(HealthDay News) — The first interchangeable biosimilar insulin product has been approved by the U.S. Food and Drug Administration, providing patients with a cost-effective option for treating diabetes, the agency announced Wednesday.

Semglee (insulin glargine-yfgn), which is biosimilar to and interchangeable with Lantus (insulin glargine), was approved for use in adults and children with type 1 diabetes and adults with type 2 diabetes. Semglee, as all interchangeable biosimilar products, may be substituted for Lantus without prescriber intervention through “pharmacy-level substitution.”

Semglee is offered in 10-mL vials and 3-mL prefilled pens and is administered subcutaneously once per day. In an August 2020 press release, the manufacturer said it was offering Semglee at a wholesale acquisition cost of $147.98 per package of five 3-mL pens and $98.65 per 10-mL vial, which it claims is the lowest wholesale acquisition cost for any long-acting insulin glargine on the market. The list price of a Semglee pen is estimated to be equivalent to the Lantus launch price in 2007, whereas the vial is listed at the 2010 Lantus price.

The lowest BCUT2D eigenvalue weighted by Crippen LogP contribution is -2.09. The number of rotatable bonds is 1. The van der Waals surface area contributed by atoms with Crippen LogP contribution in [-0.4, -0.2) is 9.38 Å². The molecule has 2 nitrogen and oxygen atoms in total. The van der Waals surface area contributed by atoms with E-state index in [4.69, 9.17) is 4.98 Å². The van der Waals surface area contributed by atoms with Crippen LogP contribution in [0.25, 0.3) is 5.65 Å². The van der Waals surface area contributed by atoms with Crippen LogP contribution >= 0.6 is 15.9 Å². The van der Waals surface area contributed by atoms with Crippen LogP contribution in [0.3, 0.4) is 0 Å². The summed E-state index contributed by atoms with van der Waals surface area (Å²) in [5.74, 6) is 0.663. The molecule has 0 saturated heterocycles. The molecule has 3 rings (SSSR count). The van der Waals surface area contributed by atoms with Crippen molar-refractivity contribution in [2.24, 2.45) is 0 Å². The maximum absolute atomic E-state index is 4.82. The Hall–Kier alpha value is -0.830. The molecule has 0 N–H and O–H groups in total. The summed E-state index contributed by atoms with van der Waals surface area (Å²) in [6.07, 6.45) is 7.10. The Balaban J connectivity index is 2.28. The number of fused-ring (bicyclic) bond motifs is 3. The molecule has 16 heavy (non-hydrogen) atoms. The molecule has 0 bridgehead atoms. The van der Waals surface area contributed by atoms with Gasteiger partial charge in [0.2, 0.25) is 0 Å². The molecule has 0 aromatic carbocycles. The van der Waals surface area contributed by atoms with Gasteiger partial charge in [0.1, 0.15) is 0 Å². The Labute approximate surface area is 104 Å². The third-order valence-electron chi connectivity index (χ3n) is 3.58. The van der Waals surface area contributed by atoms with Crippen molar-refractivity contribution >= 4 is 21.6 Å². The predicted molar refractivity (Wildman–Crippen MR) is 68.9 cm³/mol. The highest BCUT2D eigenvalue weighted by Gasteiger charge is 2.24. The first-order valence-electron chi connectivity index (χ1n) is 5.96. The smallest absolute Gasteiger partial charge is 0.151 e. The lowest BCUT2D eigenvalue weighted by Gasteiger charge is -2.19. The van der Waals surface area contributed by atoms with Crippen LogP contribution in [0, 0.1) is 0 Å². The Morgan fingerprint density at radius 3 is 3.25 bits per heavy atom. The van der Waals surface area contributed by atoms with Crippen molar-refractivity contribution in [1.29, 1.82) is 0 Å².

The approval of Semglee as a biosimilar to and interchangeable with Lantus was based on evidence showing the products are “highly similar” and do not have clinically meaningful differences in terms of safety, purity, and potency. Data showed that Semglee “can be expected to produce the same clinical result as Lantus (insulin glargine) in any given patient and that the risks in terms of safety or diminished efficacy of switching between Semglee (insulin glargine-yfgn) and Lantus (insulin glargine) [are] not greater than the risk of using Lantus (insulin glargine) without switching,” the FDA wrote in a press release.

The agency notes that dosing of Semglee should be based on individual patient needs and should not be used during episodes of hypoglycemia. Potential serious side effects with Semglee include hypoglycemia, severe allergic reactions, hypokalemia, and heart failure. The most commonly reported side effects include edema, lipodystrophy, weight gain, and allergic reactions.

Approval was granted to Mylan Pharmaceuticals.

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